Astrophysicists have suggested that the hypothetical Planet Nine could be a tiny black hole, and they’ve proposed a way to find out.
Planet Nine has never been seen directly. But the existence of a ninth planet orbiting our Sun could explain certain features of the outer Solar System, such as the clustering together of icy rocks called ‘trans-Neptunian objects’ with similarly tilted orbits.
Last year, scientists in the UK and US suggested that Planet Nine, which is also known as Nibiru, could instead be a primordial black hole. These as-yet-unseen black holes are thought to have formed a fraction of a second after the Big Bang. If Planet Nine was such an entity, it would be about the size of a grapefruit, with a mass of five to ten times that of Earth.
An artist’s illustration of a tiny black hole in the outer Solar System ripping apart a comet from the Oort cloud © M Weiss
Now, two astrophysicists at Harvard University, US, have suggested a way to investigate this: look for the bursts of electromagnetic radiation, or ‘accretion flares’, that would be produced as this black hole ripped apart and swallowed any nearby icy objects.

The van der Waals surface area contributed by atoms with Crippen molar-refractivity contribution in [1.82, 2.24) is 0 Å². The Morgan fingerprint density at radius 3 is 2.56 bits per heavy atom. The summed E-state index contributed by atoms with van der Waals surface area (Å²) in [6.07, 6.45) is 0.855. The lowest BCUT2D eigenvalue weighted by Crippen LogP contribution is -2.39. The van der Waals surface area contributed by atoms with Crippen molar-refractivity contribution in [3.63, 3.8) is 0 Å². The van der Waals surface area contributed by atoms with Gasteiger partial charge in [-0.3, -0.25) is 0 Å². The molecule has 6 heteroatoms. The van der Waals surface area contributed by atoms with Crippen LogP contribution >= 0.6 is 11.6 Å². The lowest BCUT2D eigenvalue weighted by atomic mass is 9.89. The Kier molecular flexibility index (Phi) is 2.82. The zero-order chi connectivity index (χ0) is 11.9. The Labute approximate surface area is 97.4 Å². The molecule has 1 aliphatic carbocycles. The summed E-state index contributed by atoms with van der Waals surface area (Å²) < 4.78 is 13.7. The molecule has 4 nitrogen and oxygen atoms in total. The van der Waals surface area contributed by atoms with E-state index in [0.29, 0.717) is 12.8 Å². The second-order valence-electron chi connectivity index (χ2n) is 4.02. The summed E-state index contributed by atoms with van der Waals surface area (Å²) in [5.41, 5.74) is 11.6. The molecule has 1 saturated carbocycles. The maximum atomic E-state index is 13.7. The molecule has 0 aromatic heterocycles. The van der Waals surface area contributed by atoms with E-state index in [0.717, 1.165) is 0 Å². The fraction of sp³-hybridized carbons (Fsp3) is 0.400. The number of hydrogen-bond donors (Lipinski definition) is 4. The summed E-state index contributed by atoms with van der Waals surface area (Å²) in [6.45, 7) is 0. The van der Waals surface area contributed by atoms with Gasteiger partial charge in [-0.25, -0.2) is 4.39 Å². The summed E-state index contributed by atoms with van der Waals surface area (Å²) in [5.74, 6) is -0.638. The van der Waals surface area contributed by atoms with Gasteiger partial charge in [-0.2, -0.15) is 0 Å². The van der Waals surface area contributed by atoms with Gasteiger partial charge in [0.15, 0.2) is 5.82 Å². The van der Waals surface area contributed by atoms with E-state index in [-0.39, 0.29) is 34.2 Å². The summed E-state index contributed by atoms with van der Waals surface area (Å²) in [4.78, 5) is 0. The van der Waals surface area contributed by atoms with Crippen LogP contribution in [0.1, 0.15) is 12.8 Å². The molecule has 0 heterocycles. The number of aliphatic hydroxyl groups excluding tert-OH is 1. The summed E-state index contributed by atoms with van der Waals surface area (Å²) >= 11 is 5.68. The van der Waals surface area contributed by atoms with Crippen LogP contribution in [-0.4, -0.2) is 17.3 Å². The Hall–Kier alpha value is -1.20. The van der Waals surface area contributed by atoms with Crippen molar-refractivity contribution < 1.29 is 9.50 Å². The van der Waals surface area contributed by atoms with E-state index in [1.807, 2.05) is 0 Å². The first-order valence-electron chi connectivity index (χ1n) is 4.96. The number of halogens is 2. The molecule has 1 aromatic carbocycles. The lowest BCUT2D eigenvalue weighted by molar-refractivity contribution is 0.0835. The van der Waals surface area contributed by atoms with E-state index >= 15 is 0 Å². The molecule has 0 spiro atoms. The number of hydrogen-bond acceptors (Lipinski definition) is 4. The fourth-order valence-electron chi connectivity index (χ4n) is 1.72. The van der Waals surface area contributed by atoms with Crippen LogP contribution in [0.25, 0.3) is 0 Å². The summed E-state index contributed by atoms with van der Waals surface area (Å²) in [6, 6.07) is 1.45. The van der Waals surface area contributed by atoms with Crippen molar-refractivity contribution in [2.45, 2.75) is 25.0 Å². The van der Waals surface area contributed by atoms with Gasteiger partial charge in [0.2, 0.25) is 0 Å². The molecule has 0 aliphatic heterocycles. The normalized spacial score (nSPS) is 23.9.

The authors propose using the upcoming Legacy Survey of Space and Time (LSST) to look for the accretion flares. The LSST will use a 3.2-gigapixel camera at Chile’s Rubin Observatory to photograph the entire visible sky every few nights for 10 years.
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“LSST has a wide field of view, covering the entire sky again and again, and searching for transient flares,” said study co-author Prof Avi Loeb. “Other telescopes are good at pointing at a known target, but we do not know exactly where to look for Planet Nine. We only know the broad region in which it may reside.”
“The outskirts of the Solar System is our backyard,” adds Loeb. “Finding Planet Nine [would be] like discovering a cousin living in the shed behind your home [who] you never knew about.”
Reader Q&A: How big could a black hole get?
Asked by: Vanessa Taylor, Nottingham
There is no theoretical upper limit to the mass of a black hole. However, astronomers have noted that the ultra-massive black holes (UMBHs) found in the cores of some galaxies never seem to exceed about 10 billion solar masses. This is exactly what we’d expect from the rate at which we know black holes grow, given the time that’s elapsed since the Big Bang.
Furthermore, recent studies suggest that UMBHs cannot physically grow much beyond this anyway, since they would then begin to disrupt the accretion discs that feed them, choking the source of new material.